Fetal Echocardiogram is best performed between 20 and 24 weeks of gestation and no special preparation is required.

About the test

The test is performed by a cardiologist.

Safety of the test

At the present time, adverse effects resulting from application of diagnostic ultrasound have not been reported and the benefits to patients outweigh to risks, if any, that may be present.


Stress Echocardiography is a diagnostic test that uses ultrasound images of the heart to supplement ECG information obtained during a stress test. The results obtained by Stress Echocardiography are comparable to nuclear stress tests and are being used in major medical centres across the world to assess probability of coronary artery blockages or viability of damaged heart muscles.

Preparations for the test About the test

All stress tests are performed under supervision of a doctor. There are two forms of Stress Echocardiogram. If you are able to exercise vigorously on a treadmill, an exercise echocardiogram will be performed. The second method of stressing the heart is with administration of special medication intravenously that simulates exercise.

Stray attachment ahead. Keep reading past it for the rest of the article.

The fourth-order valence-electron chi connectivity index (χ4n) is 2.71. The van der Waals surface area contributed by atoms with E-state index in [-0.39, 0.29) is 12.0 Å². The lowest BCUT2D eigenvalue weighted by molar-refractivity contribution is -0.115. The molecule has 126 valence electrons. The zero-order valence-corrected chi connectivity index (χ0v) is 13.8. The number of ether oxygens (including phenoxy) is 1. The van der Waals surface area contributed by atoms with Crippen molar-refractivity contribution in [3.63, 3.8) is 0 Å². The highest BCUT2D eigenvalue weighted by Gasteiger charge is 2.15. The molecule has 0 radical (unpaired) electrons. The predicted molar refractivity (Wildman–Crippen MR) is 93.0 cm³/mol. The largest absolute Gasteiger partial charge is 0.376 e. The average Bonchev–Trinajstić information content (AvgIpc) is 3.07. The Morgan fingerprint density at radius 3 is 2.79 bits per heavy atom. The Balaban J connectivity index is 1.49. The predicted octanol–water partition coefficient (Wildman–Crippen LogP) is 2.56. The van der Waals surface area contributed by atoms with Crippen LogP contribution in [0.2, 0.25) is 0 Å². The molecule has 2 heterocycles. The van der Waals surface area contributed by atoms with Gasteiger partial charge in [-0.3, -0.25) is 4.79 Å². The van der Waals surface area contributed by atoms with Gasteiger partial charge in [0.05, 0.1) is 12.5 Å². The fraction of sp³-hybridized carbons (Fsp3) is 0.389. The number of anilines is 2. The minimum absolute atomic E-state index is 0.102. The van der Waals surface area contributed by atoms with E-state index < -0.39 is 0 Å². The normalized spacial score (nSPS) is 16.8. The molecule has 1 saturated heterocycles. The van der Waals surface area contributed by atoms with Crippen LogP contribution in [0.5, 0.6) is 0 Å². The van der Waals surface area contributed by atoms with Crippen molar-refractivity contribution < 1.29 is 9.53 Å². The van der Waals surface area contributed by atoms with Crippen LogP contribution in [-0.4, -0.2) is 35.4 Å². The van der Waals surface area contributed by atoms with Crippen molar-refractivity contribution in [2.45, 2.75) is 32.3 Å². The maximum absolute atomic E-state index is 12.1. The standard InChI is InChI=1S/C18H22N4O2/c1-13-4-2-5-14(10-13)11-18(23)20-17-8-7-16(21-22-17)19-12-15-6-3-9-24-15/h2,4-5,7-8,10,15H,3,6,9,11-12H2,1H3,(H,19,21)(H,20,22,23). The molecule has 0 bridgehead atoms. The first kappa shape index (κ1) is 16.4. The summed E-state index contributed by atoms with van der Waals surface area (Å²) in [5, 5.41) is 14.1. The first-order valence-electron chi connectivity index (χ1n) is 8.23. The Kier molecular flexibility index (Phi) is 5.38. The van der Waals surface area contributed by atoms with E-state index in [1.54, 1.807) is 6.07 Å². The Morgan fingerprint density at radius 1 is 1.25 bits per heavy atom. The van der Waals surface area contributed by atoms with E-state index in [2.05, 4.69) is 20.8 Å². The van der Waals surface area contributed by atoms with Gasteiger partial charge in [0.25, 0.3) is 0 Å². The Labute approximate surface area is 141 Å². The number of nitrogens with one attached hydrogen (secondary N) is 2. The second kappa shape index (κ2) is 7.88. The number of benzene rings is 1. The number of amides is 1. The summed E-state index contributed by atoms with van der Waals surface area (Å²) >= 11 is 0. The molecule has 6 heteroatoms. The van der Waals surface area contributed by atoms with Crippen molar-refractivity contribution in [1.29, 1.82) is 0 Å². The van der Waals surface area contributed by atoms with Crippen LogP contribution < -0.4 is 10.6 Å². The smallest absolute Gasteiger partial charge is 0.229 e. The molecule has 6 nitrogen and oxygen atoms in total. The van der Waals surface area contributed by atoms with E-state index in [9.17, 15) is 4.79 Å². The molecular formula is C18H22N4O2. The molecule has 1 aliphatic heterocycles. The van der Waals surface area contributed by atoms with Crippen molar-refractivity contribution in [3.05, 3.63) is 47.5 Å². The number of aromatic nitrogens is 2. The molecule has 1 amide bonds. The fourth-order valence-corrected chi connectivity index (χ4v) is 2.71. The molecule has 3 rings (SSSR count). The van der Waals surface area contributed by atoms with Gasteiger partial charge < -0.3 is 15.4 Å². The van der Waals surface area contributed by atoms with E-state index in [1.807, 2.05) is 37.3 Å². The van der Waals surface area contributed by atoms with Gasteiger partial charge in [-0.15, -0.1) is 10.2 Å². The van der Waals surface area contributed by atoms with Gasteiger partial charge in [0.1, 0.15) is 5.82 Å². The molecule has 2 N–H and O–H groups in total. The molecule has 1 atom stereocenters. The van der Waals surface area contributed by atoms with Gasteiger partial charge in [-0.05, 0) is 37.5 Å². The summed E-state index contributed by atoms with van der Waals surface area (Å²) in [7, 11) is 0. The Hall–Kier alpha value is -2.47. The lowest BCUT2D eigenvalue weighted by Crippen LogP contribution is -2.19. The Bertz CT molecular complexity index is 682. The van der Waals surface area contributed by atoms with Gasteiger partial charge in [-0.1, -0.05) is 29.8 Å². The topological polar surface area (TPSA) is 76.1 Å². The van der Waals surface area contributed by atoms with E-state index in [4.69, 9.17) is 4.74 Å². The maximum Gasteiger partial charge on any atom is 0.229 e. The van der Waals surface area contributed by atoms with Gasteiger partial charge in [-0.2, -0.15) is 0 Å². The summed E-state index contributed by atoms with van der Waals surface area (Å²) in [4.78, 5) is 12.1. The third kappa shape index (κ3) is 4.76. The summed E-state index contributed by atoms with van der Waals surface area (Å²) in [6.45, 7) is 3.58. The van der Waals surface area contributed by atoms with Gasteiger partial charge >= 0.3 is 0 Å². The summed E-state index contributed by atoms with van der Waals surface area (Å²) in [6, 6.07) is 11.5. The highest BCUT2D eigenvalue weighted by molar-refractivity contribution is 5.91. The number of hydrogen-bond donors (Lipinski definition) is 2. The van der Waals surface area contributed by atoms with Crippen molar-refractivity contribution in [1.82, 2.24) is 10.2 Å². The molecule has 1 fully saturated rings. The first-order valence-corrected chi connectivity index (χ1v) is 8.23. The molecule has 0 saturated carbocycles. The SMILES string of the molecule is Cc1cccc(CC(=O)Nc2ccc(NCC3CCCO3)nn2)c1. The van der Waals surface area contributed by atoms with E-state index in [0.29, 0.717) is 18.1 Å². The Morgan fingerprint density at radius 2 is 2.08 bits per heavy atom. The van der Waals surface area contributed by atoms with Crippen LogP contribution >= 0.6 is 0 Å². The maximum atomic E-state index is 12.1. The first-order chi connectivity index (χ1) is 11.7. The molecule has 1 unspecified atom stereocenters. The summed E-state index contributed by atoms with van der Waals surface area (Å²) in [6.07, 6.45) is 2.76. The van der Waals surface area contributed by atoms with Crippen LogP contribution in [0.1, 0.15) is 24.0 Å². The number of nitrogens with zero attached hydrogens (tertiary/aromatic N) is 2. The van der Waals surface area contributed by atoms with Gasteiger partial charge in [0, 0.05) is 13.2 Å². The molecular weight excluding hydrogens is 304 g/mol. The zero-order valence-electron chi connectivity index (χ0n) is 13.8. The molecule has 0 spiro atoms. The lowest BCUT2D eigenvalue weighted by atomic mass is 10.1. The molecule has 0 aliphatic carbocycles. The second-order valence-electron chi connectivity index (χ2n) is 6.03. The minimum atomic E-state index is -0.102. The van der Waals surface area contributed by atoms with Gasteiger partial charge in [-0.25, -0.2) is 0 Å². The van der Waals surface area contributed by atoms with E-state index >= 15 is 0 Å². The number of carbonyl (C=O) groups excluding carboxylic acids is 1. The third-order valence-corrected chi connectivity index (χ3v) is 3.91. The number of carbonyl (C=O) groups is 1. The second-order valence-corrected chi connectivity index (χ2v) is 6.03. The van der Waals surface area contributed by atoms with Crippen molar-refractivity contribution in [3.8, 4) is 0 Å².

Safety of the test

Stress Echocardiography is a very safe test. However, some patients could develop chest pain, irregular heart beat or blood pressure changes. Stress Echocardiography is as safe as a regular nuclear exercise stress test. It gives the same type of information as a nuclear stress test, but without any radiation exposure.


It is a diagnostic procedure in which a tube with a tiny ultrasound probe is inserted through the patient's mouth and pictures of the heart are obtained using sound waves. The procedure is performed by an experienced cardiologist.

Preparations for the test